Effects of Language and Ethnic Status on Reliability and Validity of the Center for Epidemiologic Studies-Depression Scale with Psychiatric Patients


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Abstract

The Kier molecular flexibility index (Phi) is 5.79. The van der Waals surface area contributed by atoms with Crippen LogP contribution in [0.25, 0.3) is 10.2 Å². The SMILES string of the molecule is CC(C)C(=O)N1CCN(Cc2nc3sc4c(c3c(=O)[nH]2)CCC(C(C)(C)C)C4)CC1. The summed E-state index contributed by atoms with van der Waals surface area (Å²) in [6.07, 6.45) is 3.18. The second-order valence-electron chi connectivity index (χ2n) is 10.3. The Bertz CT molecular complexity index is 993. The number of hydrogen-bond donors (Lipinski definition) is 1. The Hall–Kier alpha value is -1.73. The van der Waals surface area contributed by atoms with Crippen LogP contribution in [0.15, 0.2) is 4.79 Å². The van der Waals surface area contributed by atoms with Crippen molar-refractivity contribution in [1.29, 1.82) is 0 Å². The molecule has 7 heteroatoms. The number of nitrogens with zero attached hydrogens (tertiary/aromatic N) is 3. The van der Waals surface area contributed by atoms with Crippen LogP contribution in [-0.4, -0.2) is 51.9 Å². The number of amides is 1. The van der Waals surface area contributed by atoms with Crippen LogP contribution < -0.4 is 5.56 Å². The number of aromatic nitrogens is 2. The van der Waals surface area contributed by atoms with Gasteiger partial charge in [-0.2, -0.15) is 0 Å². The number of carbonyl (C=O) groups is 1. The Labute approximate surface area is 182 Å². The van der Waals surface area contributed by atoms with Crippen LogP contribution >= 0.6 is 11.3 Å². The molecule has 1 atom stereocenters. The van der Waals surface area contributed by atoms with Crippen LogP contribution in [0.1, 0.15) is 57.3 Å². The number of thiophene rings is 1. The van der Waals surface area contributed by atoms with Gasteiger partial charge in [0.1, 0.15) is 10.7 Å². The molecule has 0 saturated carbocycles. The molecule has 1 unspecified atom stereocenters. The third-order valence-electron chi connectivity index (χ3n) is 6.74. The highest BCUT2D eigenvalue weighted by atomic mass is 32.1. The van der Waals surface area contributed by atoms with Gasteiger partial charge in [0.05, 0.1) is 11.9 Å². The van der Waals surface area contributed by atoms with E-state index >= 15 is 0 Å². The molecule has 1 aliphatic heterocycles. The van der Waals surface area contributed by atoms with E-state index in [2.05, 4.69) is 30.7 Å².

Data from 562 psychiatric patients were analyzed to assess the effects of ethnic status (Anglo/Mexican origin) and language (English/Spanish) on the reliability and validity of the Center for Epidemiologic Studies-Depression Scale. The results indicate no systematic variation in either reliability (test-retest, internal consistency), dimensionality, or ability of the CES-D Scale to detect clinical depression among Anglos or persons of Mexican origin classified according to language use as Spanish dominant, English dominant, or bilingual. However, the data indicate that this particular screening instrument does not adequately discriminate between patients with clinical depression and those without depression. These results corroborate several recent studies that question the utility of the CES-D Scale as a depression screening instrument. Taken together, the available evidence suggests that the ability of the CES-D Scale to detect major depression is so limited that further use of the instrument as a screening scale would seem unwarranted, at least in treatment settings.

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